When we released the composition of our workforce almost a year ago, it confirmed what many people suspected: the tech industry needs to do a lot more when it comes to diversity. Since then, the question I get asked most is—so what are you doing about it?
You may have heard about some of the work we’ve been doing: embedding engineers at Historically Black Colleges and Universities; partnering with Hollywood to inspire girls to pursue careers in computer science; building local initiatives to introduce coding to high school students from diverse communities; and expanding our employee unconscious bias training.
But these programs represent only a sampling of all the work that is going on behind the scenes. If we’re really going to make an impact, we need a holistic plan. Today, we want to share our diversity strategy, which is focused on four key areas:
Hire diverse Googlers: In the past, our university-focused hiring programs have relied heavily on a relatively small number of schools. But, we know those schools aren't always the most diverse. For example, while 14% of Hispanic college enrollment is at 4-year schools, Hispanics make up just 7% at the 200 most selective schools. In the past two years, we've doubled the number of schools where we recruit, to promote student diversity. This year, nearly 20 percent of the hires we make from a university are from these new campuses.
Foster a fair and inclusive culture: We want to ensure that we have an environment where all Googlers can thrive. We’ve raised awareness around unconscious bias—half of all Googlers have participated in our unconscious bias workshops—and we’ve now rolled out a hands-on workshop that provides practical tips for addressing bias when we see it. We’re also drawing on the idea of 20 percent time to enable employees to use their time at work to focus on diversity projects. In 2015, more than 500 Googlers will participate in Diversity Core, a formal program in which employees contribute—as part of their job—to the company’s diversity efforts.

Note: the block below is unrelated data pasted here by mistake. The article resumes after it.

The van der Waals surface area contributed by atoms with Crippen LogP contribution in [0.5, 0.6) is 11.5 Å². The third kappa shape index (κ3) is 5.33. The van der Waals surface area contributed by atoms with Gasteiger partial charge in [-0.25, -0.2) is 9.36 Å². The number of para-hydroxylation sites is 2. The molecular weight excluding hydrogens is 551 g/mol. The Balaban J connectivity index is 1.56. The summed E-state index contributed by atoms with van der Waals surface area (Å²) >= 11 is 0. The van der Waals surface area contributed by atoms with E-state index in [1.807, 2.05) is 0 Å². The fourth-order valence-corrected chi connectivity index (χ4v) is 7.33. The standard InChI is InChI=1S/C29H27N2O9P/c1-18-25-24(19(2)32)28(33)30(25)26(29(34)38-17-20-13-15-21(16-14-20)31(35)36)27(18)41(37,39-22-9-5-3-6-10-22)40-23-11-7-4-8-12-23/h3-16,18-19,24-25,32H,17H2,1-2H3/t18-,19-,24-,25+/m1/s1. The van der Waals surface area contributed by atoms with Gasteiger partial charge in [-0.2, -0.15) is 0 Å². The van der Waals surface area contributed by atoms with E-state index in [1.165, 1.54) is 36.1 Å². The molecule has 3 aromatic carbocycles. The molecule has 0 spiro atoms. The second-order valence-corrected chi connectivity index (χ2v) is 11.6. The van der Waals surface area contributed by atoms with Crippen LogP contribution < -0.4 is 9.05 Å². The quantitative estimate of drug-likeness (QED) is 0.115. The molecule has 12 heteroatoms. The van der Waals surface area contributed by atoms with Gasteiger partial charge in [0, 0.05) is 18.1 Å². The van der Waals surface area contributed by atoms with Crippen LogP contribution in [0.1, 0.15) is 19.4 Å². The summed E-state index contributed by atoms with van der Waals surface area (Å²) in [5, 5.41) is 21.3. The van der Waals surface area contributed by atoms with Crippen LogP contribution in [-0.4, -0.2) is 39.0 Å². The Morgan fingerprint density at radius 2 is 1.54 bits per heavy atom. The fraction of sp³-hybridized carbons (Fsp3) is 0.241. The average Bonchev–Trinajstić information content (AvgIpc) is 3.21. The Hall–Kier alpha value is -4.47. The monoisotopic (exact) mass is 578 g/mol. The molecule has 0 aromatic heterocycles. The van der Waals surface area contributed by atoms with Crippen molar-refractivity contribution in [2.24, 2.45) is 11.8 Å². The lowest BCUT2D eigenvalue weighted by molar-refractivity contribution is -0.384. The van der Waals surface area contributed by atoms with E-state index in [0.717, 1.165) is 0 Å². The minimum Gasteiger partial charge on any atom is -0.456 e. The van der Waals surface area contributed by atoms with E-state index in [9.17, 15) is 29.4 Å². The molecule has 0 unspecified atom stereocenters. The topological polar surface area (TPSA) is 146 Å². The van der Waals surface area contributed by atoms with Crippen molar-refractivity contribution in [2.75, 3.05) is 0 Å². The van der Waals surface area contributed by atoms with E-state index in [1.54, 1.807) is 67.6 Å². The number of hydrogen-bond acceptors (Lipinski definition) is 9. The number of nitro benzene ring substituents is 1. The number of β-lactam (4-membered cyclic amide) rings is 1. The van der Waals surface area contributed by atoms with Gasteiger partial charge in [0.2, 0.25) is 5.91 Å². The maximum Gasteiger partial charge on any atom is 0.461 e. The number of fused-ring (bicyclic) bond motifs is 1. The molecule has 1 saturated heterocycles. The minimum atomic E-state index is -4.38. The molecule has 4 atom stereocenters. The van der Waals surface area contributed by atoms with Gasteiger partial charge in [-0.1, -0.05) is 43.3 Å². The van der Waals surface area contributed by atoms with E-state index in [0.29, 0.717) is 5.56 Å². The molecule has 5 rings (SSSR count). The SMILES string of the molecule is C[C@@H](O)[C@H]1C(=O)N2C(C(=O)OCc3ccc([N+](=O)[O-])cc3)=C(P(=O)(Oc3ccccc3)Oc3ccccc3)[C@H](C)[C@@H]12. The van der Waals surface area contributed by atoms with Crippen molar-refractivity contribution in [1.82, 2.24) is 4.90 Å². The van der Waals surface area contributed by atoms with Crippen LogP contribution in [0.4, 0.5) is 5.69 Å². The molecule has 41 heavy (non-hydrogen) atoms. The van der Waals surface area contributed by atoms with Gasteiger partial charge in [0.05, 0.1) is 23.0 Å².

Expand the pool of technologists: Making computer science (CS) education accessible and available to everyone is one of our most important initiatives. Our CS First program is designed to help anyone—a teacher, a coach, or volunteer—teach kids the basics of coding. And since research tells us that to inspire more girls, we need to show them that computer science isn’t just for boys, we started Made with Code—and we’re working with the entertainment industry to change the perceptions around CS and what it means to be a computer scientist.
Bridge the digital divide: We also want more underrepresented communities, including women and minorities, to share the benefits of the web, and to have access to the economic engine it provides. The Accelerate with Google Academy helps business owners get online, grow and drive economic impact.
With an organization of our size, meaningful change will take time. From one year to the next, bit by bit, our progress will inch forward. More importantly, our industry will become more inclusive, and the opportunities for currently underrepresented groups will grow. We’ll share our updated diversity data for 2015 soon. We’re gradually making progress across these four areas, and we’re in it for the long term.
Posted by Nancy Lee, Vice President, People Operations
By: Google Blogs
Posted: May 5, 2015, 11:00 pm
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